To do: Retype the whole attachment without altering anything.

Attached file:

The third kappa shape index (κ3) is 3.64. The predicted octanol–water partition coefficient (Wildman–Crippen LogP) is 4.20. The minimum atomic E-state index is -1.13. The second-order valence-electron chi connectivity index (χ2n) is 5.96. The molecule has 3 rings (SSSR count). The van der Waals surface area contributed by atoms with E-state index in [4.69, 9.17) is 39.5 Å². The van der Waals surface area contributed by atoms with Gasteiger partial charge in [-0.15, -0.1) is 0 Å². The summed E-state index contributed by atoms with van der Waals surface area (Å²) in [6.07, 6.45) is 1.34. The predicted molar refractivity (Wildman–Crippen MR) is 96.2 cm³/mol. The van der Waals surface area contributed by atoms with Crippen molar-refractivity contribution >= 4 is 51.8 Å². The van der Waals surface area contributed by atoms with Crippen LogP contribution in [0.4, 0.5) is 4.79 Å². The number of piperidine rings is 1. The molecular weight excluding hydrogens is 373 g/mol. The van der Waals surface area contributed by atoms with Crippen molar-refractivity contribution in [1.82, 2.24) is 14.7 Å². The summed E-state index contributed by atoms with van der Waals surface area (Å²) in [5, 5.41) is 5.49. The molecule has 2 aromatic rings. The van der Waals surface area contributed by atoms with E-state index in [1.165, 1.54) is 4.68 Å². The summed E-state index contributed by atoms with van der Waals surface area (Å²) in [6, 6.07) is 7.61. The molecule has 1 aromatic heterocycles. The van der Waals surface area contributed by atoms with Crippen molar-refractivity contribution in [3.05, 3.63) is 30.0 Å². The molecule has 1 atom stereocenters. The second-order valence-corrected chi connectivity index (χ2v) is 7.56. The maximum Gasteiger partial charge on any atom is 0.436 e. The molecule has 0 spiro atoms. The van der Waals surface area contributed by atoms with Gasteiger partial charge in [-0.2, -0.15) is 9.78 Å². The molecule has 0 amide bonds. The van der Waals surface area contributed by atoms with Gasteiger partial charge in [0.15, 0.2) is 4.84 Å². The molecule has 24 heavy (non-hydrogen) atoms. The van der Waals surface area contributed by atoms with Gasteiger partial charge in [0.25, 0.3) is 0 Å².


The third kappa shape index (κ3) is 3.64. The predicted octanol–water partition coefficient (Wildman–Crippen LogP) is 4.20. The minimum atomic E-state index is -1.13. The second-order valence-electron chi connectivity index (χ2n) is 5.96. The molecule has 3 rings (SSSR count). The van der Waals surface area contributed by atoms with E-state index in [4.69, 9.17) is 39.5 Å². The van der Waals surface area contributed by atoms with Gasteiger partial charge in [-0.15, -0.1) is 0 Å². The summed E-state index contributed by atoms with van der Waals surface area (Å²) in [6.07, 6.45) is 1.34. The predicted molar refractivity (Wildman–Crippen MR) is 96.2 cm³/mol. The van der Waals surface area contributed by atoms with Crippen molar-refractivity contribution >= 4 is 51.8 Å². The van der Waals surface area contributed by atoms with Crippen LogP contribution in [0.4, 0.5) is 4.79 Å². The number of piperidine rings is 1. The molecular weight excluding hydrogens is 373 g/mol. The van der Waals surface area contributed by atoms with Crippen molar-refractivity contribution in [1.82, 2.24) is 14.7 Å². The summed E-state index contributed by atoms with van der Waals surface area (Å²) in [5, 5.41) is 5.49. The molecule has 2 aromatic rings. The van der Waals surface area contributed by atoms with E-state index in [1.165, 1.54) is 4.68 Å². The summed E-state index contributed by atoms with van der Waals surface area (Å²) in [6, 6.07) is 7.61. The molecule has 1 aromatic heterocycles. The van der Waals surface area contributed by atoms with Crippen molar-refractivity contribution in [3.05, 3.63) is 30.0 Å². The molecule has 1 atom stereocenters. The second-order valence-corrected chi connectivity index (χ2v) is 7.56. The maximum Gasteiger partial charge on any atom is 0.436 e. The molecule has 0 spiro atoms. The van der Waals surface area contributed by atoms with Gasteiger partial charge in [-0.2, -0.15) is 9.78 Å². The molecule has 0 amide bonds. The van der Waals surface area contributed by atoms with Gasteiger partial charge in [0.15, 0.2) is 4.84 Å². The molecule has 24 heavy (non-hydrogen) atoms. The van der Waals surface area contributed by atoms with Gasteiger partial charge in [0.25, 0.3) is 0 Å².